Wednesday, July 10, 2013

The Thirtyfirst of February by Julian Symons (Pan Books 1950)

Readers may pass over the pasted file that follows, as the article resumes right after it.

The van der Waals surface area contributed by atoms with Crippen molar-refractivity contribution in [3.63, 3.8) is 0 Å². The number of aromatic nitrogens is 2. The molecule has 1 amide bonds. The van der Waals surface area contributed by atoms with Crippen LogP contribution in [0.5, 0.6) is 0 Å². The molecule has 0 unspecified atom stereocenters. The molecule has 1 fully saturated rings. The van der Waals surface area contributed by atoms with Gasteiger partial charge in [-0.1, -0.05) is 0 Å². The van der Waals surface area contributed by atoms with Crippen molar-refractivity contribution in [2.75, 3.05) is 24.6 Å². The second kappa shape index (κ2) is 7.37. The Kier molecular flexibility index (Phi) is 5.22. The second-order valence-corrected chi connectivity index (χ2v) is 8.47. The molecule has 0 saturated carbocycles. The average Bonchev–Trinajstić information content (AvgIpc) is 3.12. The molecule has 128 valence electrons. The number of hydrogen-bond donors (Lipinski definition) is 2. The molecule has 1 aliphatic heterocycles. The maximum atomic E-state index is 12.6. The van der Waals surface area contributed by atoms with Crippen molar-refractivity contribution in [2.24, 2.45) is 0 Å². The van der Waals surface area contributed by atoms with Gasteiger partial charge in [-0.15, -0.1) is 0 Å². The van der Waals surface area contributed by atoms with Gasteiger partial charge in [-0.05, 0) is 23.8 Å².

There is a part of London near the Buckingham Palace Road, behind Eccleston Bridge, where the large stucco seediness of once-fashionable squares, Eccleston and Warwick and St George's, fades into a smaller shabbiness. There are streets here of small-identical red-brick houses, fronted by ugly iron railings; these streets branch off the main stem of Warwick Way, that backbone of Pimlico where large houses converted into a dozen one-room flats offer typists and secretaries the chance of developing an individuality untrammelled by the presence of parents or the inhibiting eyes of childhood neighbours. Such self-contained lives typify the decay that is spreading slowly over the fabric of our great cities; to be part of this decay, to visit the ballet frequently and to fornicate freely, to attain a complete irresponsibility of action - that is, in a sense, the ideal life of our civilization. And if such a life can be lived comfortably enough in the four-storeyed houses of Warwick Way, it can be lived more easily still in the little red-brick houses of Joseph Street. You might find similar houses in any London suburb, where they would be the homes of clerks, schoolmasters and small businessmen; but the people who lived in Joseph Street were male and female prostitutes, unknown actors and film extras, artists and journalists who had given up worship of the bitch-goddess Success and were content to earn a few pounds here and there which they drank away at the Demon round the corner in Radigoyle Street while their teeth fell out and their tongues grew furry and their eyesight failed. Among these characteristic occupants of the small red-brick, however, were a few eccentrically successful figures, people whose presence in this raffish area could not have been easily explained, even by themselves. Joseph Street numbered among its inhabitants two company directors, a dress designer, an important gynaecologist and a retired trade union official. Anderson, who might also be regarded as eccentrically respectable, lived in Number 10 Joseph Street, in a house distinguished from its fellows only by the window boxes carefully  cultivated by the Fletchleys, who lived in a self-contained flat on the first floor. Anderson had bought a ninety-year lease of the house at the time of his marriage. 

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